you can extend the autoloader in the ``app/autoload.php`` file. All dependencies
can use any PHP class without doing anything at all! All dependencies
are stored under the ``vendor/`` directory, but this is just a convention.
You can store them wherever you want, globally on your server or locally
in your projects.
.. note::
If you want to learn more about Composer's autoloader, read `Composer-Autoloader`_.
Symfony also has an autoloading component - read ":doc:`/components/class_loader/class_loader`".
Understanding the Bundle System
-------------------------------
@@ -79,12 +71,13 @@ Symfony2, the :term:`bundle` system.
A bundle is kind of like a plugin in other software. So why is it called a
*bundle* and not a *plugin*? This is because *everything* is a bundle in
Symfony2, from the core framework features to the code you write for your
application. Bundles are first-class citizens in Symfony2. This gives you
the flexibility to use pre-built features packaged in third-party bundles
or to distribute your own bundles. It makes it easy to pick and choose which
features to enable in your application and optimize them the way you want.
And at the end of the day, your application code is just as *important* as
the core framework itself.
application.
Bundles are first-class citizens in Symfony2. This gives you the flexibility
to use pre-built features packaged in third-party bundles or to distribute your
own bundles. It makes it easy to pick and choose which features to enable in
your application and optimize them the way you want. And at the end of the day,
your application code is just as *important* as the core framework itself.
Registering a Bundle
~~~~~~~~~~~~~~~~~~~~
@@ -119,14 +112,14 @@ a single ``Bundle`` class that describes it::
In addition to the AcmeDemoBundle that was already talked about, notice
that the kernel also enables other bundles such as the FrameworkBundle,
DoctrineBundle, SwiftmailerBundle, and AsseticBundle bundle.
They are all part of the core framework.
DoctrineBundle, SwiftmailerBundle and AsseticBundle bundle. They are all part
of the core framework.
Configuring a Bundle
~~~~~~~~~~~~~~~~~~~~
Each bundle can be customized via configuration files written in YAML, XML, or
PHP. Have a look at the default configuration:
PHP. Have a look at the default Symfony configuration:
.. code-block:: yaml
@@ -191,9 +184,9 @@ PHP. Have a look at the default configuration:
password: "%mailer_password%"
spool: { type: memory }
Each entry like ``framework`` defines the configuration for a specific bundle.
For example, ``framework`` configures the FrameworkBundle while ``swiftmailer``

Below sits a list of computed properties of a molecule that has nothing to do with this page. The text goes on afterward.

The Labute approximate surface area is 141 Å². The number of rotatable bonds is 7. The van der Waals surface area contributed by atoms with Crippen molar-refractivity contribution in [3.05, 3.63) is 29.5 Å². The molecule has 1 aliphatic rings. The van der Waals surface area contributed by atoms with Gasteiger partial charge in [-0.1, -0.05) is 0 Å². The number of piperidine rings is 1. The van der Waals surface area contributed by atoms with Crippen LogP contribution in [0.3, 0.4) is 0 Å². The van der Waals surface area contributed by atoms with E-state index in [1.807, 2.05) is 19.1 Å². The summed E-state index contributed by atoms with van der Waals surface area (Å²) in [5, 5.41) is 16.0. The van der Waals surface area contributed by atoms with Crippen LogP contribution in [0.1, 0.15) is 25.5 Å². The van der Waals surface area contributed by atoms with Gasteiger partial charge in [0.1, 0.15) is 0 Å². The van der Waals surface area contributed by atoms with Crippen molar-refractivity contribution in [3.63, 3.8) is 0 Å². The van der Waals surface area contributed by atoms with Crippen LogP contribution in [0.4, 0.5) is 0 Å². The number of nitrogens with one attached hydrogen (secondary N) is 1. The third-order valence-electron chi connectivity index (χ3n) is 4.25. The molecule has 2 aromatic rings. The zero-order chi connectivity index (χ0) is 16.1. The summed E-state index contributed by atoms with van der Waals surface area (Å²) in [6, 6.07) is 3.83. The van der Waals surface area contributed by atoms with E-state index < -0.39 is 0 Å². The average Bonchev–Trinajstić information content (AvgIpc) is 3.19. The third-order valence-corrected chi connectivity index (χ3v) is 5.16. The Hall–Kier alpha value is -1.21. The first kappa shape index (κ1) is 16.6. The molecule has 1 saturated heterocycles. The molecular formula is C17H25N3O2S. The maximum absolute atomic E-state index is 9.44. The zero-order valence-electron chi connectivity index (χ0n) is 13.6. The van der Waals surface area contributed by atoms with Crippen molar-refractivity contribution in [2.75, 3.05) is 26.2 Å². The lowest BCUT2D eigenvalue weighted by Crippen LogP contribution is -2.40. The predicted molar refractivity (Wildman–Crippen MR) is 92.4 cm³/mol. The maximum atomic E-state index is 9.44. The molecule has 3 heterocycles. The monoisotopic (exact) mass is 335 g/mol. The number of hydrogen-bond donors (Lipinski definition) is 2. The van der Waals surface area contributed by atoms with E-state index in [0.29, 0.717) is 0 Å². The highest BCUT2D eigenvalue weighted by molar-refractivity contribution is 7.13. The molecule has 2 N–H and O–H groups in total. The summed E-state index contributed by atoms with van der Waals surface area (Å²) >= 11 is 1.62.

configures the SwiftmailerBundle.
Each first level entry like ``framework``, ``twig`` or ``doctrine`` defines the
configuration for a specific bundle. For example, ``framework`` configures the
FrameworkBundle while ``swiftmailer`` configures the SwiftmailerBundle.
Each :term:`environment` can override the default configuration by providing a
specific configuration file. For example, the ``dev`` environment loads the
@@ -268,7 +261,7 @@ Extending Bundles
If you follow these conventions, then you can use :doc:`bundle inheritance</cookbook/bundles/inheritance>`
to "override" files, controllers or templates. For example, you can create
a bundle - ``AcmeNewBundle`` - and specify that it overrides AcmeDemoBundle.
a bundle - AcmeNewBundle - and specify that it overrides AcmeDemoBundle.
When Symfony loads the ``AcmeDemoBundle:Welcome:index`` controller, it will
first look for the ``WelcomeController`` class in AcmeNewBundle and, if
it doesn't exist, then look inside AcmeDemoBundle. This means that one bundle
@@ -296,8 +289,9 @@ each request? The speed is partly due to its cache system. The application
configuration is only parsed for the very first request and then compiled down
to plain PHP code stored in the ``app/cache/`` directory. In the development
environment, Symfony2 is smart enough to flush the cache when you change a
file. But in the production environment, it is your responsibility to clear
the cache when you update your code or change its configuration.
file. But in the production environment, to speed things up, it is your
responsibility to clear the cache when you update your code or change its
configuration.
When developing a web application, things can go wrong in many ways. The log
files in the ``app/logs/`` directory tell you everything about the requests
@@ -336,4 +330,3 @@ topics now? Look no further - go to the official :doc:`/book/index` and pick
any topic you want.
.. _Composer: http://getcomposer.org
.. _`Composer-Autoloader`: http://getcomposer.org/doc/01-basic-usage.md#autoloading